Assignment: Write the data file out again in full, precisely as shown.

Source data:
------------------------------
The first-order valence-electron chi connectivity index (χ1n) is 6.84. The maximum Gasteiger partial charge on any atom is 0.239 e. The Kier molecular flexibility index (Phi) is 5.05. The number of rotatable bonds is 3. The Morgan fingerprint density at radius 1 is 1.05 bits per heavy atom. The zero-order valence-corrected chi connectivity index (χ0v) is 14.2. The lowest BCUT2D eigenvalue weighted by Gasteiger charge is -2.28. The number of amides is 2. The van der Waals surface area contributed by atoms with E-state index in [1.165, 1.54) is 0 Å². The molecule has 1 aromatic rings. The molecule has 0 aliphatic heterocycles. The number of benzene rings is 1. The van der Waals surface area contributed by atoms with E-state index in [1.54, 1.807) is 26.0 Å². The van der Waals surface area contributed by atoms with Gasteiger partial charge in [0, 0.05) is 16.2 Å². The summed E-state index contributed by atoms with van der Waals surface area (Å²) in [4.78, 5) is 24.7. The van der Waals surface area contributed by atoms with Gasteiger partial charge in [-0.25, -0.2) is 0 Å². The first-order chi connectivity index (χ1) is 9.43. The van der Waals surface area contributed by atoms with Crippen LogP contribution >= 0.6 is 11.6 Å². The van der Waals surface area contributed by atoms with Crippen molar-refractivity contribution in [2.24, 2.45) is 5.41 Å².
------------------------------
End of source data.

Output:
The first-order valence-electron chi connectivity index (χ1n) is 6.84. The maximum Gasteiger partial charge on any atom is 0.239 e. The Kier molecular flexibility index (Phi) is 5.05. The number of rotatable bonds is 3. The Morgan fingerprint density at radius 1 is 1.05 bits per heavy atom. The zero-order valence-corrected chi connectivity index (χ0v) is 14.2. The lowest BCUT2D eigenvalue weighted by Gasteiger charge is -2.28. The number of amides is 2. The van der Waals surface area contributed by atoms with E-state index in [1.165, 1.54) is 0 Å². The molecule has 1 aromatic rings. The molecule has 0 aliphatic heterocycles. The number of benzene rings is 1. The van der Waals surface area contributed by atoms with E-state index in [1.54, 1.807) is 26.0 Å². The van der Waals surface area contributed by atoms with Gasteiger partial charge in [0, 0.05) is 16.2 Å². The summed E-state index contributed by atoms with van der Waals surface area (Å²) in [4.78, 5) is 24.7. The van der Waals surface area contributed by atoms with Gasteiger partial charge in [-0.25, -0.2) is 0 Å². The first-order chi connectivity index (χ1) is 9.43. The van der Waals surface area contributed by atoms with Crippen LogP contribution >= 0.6 is 11.6 Å². The van der Waals surface area contributed by atoms with Crippen molar-refractivity contribution in [2.24, 2.45) is 5.41 Å².